facilitating change

– learning in times of challenge

About

This blog started in 2008. The Western world seemed to be finding its feet after multiple terrorist attacks at its centres: London and New York. The financial crisis had begun to wreak havoc and the US elected a black President. It was truly “The end of the world as we know it”.

In the spring of that year I was furiously finishing my dissertation on how neuroscience can inform mediation practice for my MSc in Conflict Resolution. I also attended a conference called WorldWork – an attempt to bring 450+ people together to raise their awareness of the psychological and perpetuating influences of human conflicts. The subject matter covered all manner of things, including:

  • The legacy of British Colonisation overseas, particularly India;
  • Challenges of acceptance within the gay community;
  • Institutional racism and the White Australia problem, (the Prime minister making a formal apology that year)
  • Urban “gang violence” in Switzerland, to name but a few

A great place for stimulation, and conflict…

In retrospect, its no surprise that I found myself the perpetrator of some unintended but very public sexism. Although we managed to work through it and find a mutually acceptable resolution, it was a very uncomfortable experience. (The world has an interesting way of teaching us lessons!)

Ten years on, I believe this experience was a glimpse of what many are grappling with today. How do we sit in our own discomfort and still find a way to connect, understand and find ways forward? This is the subject of this blog, not because I know the answer, but because I am interested in figuring out how to support myself and others through the quagmire of icky sticky yuckiness that comes when we are confronted with other people’s seemingly absurd convictions.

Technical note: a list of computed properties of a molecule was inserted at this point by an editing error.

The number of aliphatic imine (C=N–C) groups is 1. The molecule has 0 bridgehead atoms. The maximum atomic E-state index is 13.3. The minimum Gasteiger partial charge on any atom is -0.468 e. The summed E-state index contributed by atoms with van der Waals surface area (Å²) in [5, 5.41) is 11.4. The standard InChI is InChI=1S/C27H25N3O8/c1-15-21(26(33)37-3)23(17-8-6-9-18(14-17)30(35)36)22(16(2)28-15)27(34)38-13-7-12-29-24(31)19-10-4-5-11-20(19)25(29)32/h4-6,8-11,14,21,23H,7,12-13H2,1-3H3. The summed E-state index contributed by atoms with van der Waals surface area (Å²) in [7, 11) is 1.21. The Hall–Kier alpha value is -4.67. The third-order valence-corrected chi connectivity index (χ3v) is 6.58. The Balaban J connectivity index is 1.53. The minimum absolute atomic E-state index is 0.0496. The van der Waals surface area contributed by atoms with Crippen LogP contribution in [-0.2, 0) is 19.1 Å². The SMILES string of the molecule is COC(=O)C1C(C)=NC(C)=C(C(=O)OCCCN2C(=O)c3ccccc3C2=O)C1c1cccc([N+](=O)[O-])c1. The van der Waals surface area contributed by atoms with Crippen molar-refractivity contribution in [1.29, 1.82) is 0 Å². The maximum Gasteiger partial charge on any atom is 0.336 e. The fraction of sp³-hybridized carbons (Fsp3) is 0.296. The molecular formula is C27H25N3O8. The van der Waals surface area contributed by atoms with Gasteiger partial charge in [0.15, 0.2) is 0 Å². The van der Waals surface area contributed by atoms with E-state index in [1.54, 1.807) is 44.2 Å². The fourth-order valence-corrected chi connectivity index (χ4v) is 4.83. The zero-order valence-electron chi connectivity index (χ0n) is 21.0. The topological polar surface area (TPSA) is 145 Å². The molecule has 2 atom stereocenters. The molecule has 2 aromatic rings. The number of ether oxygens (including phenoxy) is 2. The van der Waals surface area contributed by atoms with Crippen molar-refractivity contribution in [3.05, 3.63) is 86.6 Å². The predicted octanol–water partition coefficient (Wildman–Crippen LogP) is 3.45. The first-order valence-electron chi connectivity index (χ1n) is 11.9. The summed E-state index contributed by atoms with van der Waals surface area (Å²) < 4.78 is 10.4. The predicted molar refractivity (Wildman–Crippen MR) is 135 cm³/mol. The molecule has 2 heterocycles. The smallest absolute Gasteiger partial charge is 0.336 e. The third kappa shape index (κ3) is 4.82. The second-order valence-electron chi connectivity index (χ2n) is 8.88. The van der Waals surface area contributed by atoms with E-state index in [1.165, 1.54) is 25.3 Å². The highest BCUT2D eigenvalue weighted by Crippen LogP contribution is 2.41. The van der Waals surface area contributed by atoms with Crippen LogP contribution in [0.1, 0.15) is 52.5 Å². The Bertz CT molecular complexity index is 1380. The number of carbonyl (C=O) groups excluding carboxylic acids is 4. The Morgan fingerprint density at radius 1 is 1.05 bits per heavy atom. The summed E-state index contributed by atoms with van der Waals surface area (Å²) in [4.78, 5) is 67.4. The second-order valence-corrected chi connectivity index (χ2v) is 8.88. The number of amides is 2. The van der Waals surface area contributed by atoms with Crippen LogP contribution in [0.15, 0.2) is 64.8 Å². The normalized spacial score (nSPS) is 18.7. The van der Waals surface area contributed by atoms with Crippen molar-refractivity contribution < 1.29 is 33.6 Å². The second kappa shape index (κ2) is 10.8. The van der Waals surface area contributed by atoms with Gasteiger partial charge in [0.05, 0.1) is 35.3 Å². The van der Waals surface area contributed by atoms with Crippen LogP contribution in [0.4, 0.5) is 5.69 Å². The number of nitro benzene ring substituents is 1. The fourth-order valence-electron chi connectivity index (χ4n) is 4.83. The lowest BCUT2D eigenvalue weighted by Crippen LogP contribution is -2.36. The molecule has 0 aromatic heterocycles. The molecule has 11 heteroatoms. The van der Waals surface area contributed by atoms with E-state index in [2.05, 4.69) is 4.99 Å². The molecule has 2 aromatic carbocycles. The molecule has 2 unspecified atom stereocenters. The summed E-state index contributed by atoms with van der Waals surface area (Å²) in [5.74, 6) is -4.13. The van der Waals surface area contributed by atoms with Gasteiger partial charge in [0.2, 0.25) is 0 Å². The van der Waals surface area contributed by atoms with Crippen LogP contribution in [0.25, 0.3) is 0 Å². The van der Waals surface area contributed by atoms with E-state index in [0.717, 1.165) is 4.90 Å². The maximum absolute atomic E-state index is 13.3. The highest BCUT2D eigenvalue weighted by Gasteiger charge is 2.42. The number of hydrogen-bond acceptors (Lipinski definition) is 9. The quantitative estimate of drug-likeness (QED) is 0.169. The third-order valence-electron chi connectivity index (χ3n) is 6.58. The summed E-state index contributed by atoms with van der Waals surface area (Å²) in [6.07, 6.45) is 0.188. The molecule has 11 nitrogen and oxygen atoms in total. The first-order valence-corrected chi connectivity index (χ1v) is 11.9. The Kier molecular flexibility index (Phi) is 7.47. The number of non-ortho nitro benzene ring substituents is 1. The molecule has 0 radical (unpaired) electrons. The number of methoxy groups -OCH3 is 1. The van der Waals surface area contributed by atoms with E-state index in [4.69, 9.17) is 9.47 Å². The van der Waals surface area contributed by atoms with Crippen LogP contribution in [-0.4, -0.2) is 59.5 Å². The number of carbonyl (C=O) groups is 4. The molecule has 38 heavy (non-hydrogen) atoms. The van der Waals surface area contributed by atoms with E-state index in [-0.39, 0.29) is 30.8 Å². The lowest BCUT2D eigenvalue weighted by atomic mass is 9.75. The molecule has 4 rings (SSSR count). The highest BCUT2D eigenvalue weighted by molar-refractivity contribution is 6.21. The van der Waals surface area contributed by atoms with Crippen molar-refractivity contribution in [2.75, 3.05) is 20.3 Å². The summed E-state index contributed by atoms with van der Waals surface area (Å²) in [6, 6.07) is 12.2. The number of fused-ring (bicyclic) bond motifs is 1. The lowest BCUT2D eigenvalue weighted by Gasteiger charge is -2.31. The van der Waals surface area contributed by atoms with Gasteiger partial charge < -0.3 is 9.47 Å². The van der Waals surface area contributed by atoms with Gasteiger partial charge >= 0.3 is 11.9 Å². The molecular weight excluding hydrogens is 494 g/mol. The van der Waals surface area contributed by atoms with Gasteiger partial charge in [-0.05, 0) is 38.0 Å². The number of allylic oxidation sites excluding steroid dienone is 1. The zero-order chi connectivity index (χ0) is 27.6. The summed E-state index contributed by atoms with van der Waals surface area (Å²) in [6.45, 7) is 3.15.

Now it’s 2019. Not only have Western democracies become more polarised, the rise of AI is bringing waves of uncertainty and change and we sit amidst the normality of smart phone use, social media bubbles and institutional distrust. It strikes me that none of these phenomena actually serve to make individuals feel more like an active participant in their society. Much less equipping them with the tools to look at how to engage and find as way through difference. The clashing of world views seems to hit a personal chord for people on all sides – people condemn whole persons for their political opinions (“deplorables” being a case in point). And it’s unlikely to get any easier in the near future.

This blog is for those who wish to facilitate these difficulties and find a way forward. It is therefore a forum primarily for learning, not convincing. To that end, courteous, personal and illustrative comments are welcome – others may be deleted.

For more infomartion about me, visit my website edwardjnelson.com.

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